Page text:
Web Inspirations

Web Inspirations for Anyone, Anytime, Anywhere

Dec 31, 2007

Bluebird of Happiness

Happiness seems to be in short supply for many people. If the results of recent surveys can be trusted, there is a general decline of happiness in today’s world. And people were not all that cheerful a few years back!

Joy and happiness are not always the same things. Happiness can be thought of as more of a temporary, emotional condition, often based on outside circumstances. Joy, on the other hand, is deeper. We can be basically joyful, regardless of a particular unhappy situation that we may be enduring.

It is often just a matter of keeping perspective on our troubles, and especially when those troubles seem to be in long supply.

You may know the story of the man who had a marvelous way of keeping joy in his life. He was a carpenter. He followed the same ritual every day when he came home from the job. He stopped by a small tree in his front yard and placed his hand on a couple of branches. Then, when he walked into his home, it was as if a magical transformation had occurred. All of a sudden, the stress was lifted from him. He became energetic and joyful, able to fully interact with his children and his wife.

He explained it this way: “That tree is my trouble tree. When I come home I stop by the tree and, just like I leave my tools in the truck, I leave my troubles outside of my home. I hang them on that tree before greeting my family. Anything that does not have to come in my house stays outside. Anything which I do not have to deal with at home, I leave on that tree. And in the morning, I stop by the tree and pick up the troubles I left there in the

Then he adds, “It’s a funny thing, though. Every morning I always find fewer troubles hanging there than I remembered the night before.”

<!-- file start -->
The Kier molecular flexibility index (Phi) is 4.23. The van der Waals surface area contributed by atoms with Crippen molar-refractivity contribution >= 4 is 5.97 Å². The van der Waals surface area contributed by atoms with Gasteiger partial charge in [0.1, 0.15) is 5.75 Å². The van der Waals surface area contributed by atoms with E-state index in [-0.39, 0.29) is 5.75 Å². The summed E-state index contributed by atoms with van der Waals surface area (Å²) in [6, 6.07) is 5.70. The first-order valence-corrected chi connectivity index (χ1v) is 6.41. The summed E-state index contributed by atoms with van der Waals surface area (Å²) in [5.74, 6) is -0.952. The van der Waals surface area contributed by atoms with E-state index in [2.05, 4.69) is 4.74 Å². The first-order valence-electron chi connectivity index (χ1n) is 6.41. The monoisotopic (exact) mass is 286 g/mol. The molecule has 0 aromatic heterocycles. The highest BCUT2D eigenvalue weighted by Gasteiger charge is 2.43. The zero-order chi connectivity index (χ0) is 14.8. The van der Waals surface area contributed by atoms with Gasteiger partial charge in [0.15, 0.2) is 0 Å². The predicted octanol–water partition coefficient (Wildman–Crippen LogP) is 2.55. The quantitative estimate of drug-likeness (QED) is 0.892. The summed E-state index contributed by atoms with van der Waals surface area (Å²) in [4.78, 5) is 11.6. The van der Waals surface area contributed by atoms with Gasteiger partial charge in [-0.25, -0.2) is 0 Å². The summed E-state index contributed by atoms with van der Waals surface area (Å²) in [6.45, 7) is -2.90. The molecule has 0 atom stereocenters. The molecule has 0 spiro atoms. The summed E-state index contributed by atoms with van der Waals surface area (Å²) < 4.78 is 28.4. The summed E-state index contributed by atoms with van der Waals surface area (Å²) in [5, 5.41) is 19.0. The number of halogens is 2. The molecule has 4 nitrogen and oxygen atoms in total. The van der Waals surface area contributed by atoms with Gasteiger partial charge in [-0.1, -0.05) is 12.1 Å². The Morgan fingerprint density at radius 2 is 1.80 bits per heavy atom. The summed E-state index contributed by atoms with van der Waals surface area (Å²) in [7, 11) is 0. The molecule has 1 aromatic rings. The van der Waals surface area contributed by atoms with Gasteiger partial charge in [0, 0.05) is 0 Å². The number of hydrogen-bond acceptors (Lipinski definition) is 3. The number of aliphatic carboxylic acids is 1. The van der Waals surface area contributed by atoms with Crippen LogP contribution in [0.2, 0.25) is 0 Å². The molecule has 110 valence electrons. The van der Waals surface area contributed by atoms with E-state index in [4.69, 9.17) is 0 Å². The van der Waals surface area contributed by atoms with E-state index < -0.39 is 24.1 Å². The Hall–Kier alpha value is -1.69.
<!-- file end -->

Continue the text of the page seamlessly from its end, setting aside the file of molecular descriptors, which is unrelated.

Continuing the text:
Here is a man who has no doubt seen the Bluebird of Happiness. Chances are, it is nesting in a tree just outside his home!

There is wisdom in knowing that some problems can wait until tomorrow. And more wisdom in knowing what to hang on the tree and what to bring in. Managing daily problems well is vital to maintaining joy.

--Steve Goodier

If you have ever been discouraged because of failure, please read on.
For often, achieving what you set out to do is not the important thing. Let me explain.

Two brothers decided to dig a deep hole behind their house. As they were working, a couple of older boys stopped by to watch.

“What are you doing?” asked one of the visitors.

“We plan to dig a hole all the way through the earth!” one of the brothers volunteered excitedly.

The older boys began to laugh, telling the younger ones that digging a hole all the way through the earth was impossible. After a long silence, one of the diggers picked up a jar full of spiders, worms and a wide assortment of insects. He removed the lid and showed the wonderful contents to the scoffing visitors. Then he said quietly and confidently, “Even if we don’t dig all the way through the earth, look what we found along the way!”

Their goal was far too ambitious, but it did cause them to dig. And that is what a goal is for – to cause us to move in the direction we have chosen. In other words, to set us to digging!

But not every goal will be fully achieved. Not every job will end successfully. Not every relationship will endure. Not every hope will come to pass. Not every love will last. Not every endeavor will be completed. Not every dream will be realized.

But when you fall short of your aim, perhaps you can say, “Yes, but look at what I found along the way! Look at the wonderful things which have come into my life because I tried to do something!”

It is in the digging that life is lived. And I believe it is joy in the journey, in the end, that truly matters.

--Steve Goodier

Dec 28, 2007

Run With Intent

Buckminster Fuller once said, "The minute you choose to do what you really want to do, it's a different kind of life." And it's not about what you're getting paid to do! If you want to live abundantly, decide what you really want and figure out a way to do it. Be clear and live with intent.